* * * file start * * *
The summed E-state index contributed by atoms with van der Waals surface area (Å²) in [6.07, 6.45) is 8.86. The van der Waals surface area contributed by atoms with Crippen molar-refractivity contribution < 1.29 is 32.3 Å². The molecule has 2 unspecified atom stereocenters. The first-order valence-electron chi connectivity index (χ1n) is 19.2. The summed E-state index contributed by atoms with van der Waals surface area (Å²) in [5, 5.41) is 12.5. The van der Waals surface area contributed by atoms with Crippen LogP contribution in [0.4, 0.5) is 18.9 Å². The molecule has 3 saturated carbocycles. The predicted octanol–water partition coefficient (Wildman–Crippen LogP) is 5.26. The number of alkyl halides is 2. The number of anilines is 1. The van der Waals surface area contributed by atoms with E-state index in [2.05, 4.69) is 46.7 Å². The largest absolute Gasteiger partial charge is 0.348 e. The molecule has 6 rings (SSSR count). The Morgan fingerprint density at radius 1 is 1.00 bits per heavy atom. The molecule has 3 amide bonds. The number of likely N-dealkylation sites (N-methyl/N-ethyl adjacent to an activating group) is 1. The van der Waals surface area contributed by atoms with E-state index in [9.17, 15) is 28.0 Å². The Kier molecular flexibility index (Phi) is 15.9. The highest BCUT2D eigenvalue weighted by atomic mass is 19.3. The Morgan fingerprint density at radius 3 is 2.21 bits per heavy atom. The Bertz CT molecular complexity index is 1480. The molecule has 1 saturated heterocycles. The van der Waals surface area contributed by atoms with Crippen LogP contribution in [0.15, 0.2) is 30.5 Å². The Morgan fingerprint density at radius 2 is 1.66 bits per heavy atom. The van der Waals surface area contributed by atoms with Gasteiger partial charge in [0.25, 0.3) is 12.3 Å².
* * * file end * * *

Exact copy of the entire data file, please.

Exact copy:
The summed E-state index contributed by atoms with van der Waals surface area (Å²) in [6.07, 6.45) is 8.86. The van der Waals surface area contributed by atoms with Crippen molar-refractivity contribution < 1.29 is 32.3 Å². The molecule has 2 unspecified atom stereocenters. The first-order valence-electron chi connectivity index (χ1n) is 19.2. The summed E-state index contributed by atoms with van der Waals surface area (Å²) in [5, 5.41) is 12.5. The van der Waals surface area contributed by atoms with Crippen LogP contribution in [0.4, 0.5) is 18.9 Å². The molecule has 3 saturated carbocycles. The predicted octanol–water partition coefficient (Wildman–Crippen LogP) is 5.26. The number of alkyl halides is 2. The number of anilines is 1. The van der Waals surface area contributed by atoms with E-state index in [2.05, 4.69) is 46.7 Å². The largest absolute Gasteiger partial charge is 0.348 e. The molecule has 6 rings (SSSR count). The Morgan fingerprint density at radius 1 is 1.00 bits per heavy atom. The molecule has 3 amide bonds. The number of likely N-dealkylation sites (N-methyl/N-ethyl adjacent to an activating group) is 1. The van der Waals surface area contributed by atoms with E-state index in [9.17, 15) is 28.0 Å². The Kier molecular flexibility index (Phi) is 15.9. The highest BCUT2D eigenvalue weighted by atomic mass is 19.3. The Morgan fingerprint density at radius 3 is 2.21 bits per heavy atom. The Bertz CT molecular complexity index is 1480. The molecule has 1 saturated heterocycles. The van der Waals surface area contributed by atoms with Crippen LogP contribution in [0.15, 0.2) is 30.5 Å². The Morgan fingerprint density at radius 2 is 1.66 bits per heavy atom. The van der Waals surface area contributed by atoms with Gasteiger partial charge in [0.25, 0.3) is 12.3 Å².